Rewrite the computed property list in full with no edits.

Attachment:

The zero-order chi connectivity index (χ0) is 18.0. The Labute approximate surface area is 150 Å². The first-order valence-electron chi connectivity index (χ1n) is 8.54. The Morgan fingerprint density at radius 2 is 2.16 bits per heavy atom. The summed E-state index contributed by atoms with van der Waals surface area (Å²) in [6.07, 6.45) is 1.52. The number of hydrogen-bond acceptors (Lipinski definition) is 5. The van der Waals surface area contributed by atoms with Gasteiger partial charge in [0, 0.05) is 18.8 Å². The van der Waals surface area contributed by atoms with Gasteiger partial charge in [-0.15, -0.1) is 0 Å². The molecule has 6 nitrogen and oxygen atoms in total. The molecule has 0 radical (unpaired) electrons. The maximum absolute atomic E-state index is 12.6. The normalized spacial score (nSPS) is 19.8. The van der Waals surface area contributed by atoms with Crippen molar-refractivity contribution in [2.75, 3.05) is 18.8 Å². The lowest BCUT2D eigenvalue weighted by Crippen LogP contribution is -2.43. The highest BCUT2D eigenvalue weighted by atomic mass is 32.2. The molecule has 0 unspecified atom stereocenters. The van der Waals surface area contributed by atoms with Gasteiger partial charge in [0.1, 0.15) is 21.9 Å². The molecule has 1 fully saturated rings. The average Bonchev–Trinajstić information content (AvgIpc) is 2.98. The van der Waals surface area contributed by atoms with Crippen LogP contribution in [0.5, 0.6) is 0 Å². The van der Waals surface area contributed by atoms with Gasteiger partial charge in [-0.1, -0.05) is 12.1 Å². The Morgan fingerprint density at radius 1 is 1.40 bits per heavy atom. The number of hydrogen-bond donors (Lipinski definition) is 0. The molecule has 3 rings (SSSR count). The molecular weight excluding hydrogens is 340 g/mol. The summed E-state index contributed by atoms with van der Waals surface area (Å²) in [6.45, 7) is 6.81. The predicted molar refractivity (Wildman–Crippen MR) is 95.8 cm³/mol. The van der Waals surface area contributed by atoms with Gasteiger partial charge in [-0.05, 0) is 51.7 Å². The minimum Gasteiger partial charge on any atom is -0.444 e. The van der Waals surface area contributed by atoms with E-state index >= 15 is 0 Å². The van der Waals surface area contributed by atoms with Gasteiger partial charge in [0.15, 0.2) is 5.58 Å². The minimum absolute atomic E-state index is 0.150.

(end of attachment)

The zero-order chi connectivity index (χ0) is 18.0. The Labute approximate surface area is 150 Å². The first-order valence-electron chi connectivity index (χ1n) is 8.54. The Morgan fingerprint density at radius 2 is 2.16 bits per heavy atom. The summed E-state index contributed by atoms with van der Waals surface area (Å²) in [6.07, 6.45) is 1.52. The number of hydrogen-bond acceptors (Lipinski definition) is 5. The van der Waals surface area contributed by atoms with Gasteiger partial charge in [0, 0.05) is 18.8 Å². The van der Waals surface area contributed by atoms with Gasteiger partial charge in [-0.15, -0.1) is 0 Å². The molecule has 6 nitrogen and oxygen atoms in total. The molecule has 0 radical (unpaired) electrons. The maximum absolute atomic E-state index is 12.6. The normalized spacial score (nSPS) is 19.8. The van der Waals surface area contributed by atoms with Crippen molar-refractivity contribution in [2.75, 3.05) is 18.8 Å². The lowest BCUT2D eigenvalue weighted by Crippen LogP contribution is -2.43. The highest BCUT2D eigenvalue weighted by atomic mass is 32.2. The molecule has 0 unspecified atom stereocenters. The van der Waals surface area contributed by atoms with Gasteiger partial charge in [0.1, 0.15) is 21.9 Å². The molecule has 1 fully saturated rings. The average Bonchev–Trinajstić information content (AvgIpc) is 2.98. The van der Waals surface area contributed by atoms with Crippen LogP contribution in [0.5, 0.6) is 0 Å². The van der Waals surface area contributed by atoms with Gasteiger partial charge in [-0.1, -0.05) is 12.1 Å². The Morgan fingerprint density at radius 1 is 1.40 bits per heavy atom. The number of hydrogen-bond donors (Lipinski definition) is 0. The molecule has 3 rings (SSSR count). The molecular weight excluding hydrogens is 340 g/mol. The summed E-state index contributed by atoms with van der Waals surface area (Å²) in [6.45, 7) is 6.81. The predicted molar refractivity (Wildman–Crippen MR) is 95.8 cm³/mol. The van der Waals surface area contributed by atoms with Gasteiger partial charge in [-0.05, 0) is 51.7 Å². The minimum Gasteiger partial charge on any atom is -0.444 e. The van der Waals surface area contributed by atoms with E-state index >= 15 is 0 Å². The van der Waals surface area contributed by atoms with Gasteiger partial charge in [0.15, 0.2) is 5.58 Å². The minimum absolute atomic E-state index is 0.150.